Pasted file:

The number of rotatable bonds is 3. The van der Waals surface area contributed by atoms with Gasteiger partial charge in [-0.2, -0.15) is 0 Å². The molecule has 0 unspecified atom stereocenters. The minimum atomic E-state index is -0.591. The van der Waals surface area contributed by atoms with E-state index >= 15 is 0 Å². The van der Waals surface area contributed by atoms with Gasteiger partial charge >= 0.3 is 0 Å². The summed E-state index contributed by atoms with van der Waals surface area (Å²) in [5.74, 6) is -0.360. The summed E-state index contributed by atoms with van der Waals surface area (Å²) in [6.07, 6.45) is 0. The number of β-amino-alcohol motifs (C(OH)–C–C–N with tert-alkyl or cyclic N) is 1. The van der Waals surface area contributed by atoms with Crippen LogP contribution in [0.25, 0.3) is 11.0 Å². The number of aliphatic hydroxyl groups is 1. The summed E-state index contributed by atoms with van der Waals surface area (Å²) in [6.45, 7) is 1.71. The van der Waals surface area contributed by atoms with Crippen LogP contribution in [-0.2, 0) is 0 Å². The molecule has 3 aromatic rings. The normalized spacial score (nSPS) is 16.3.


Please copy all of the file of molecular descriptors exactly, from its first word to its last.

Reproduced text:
The number of rotatable bonds is 3. The van der Waals surface area contributed by atoms with Gasteiger partial charge in [-0.2, -0.15) is 0 Å². The molecule has 0 unspecified atom stereocenters. The minimum atomic E-state index is -0.591. The van der Waals surface area contributed by atoms with E-state index >= 15 is 0 Å². The van der Waals surface area contributed by atoms with Gasteiger partial charge >= 0.3 is 0 Å². The summed E-state index contributed by atoms with van der Waals surface area (Å²) in [5.74, 6) is -0.360. The summed E-state index contributed by atoms with van der Waals surface area (Å²) in [6.07, 6.45) is 0. The number of β-amino-alcohol motifs (C(OH)–C–C–N with tert-alkyl or cyclic N) is 1. The van der Waals surface area contributed by atoms with Crippen LogP contribution in [0.25, 0.3) is 11.0 Å². The number of aliphatic hydroxyl groups is 1. The summed E-state index contributed by atoms with van der Waals surface area (Å²) in [6.45, 7) is 1.71. The van der Waals surface area contributed by atoms with Crippen LogP contribution in [-0.2, 0) is 0 Å². The molecule has 3 aromatic rings. The normalized spacial score (nSPS) is 16.3.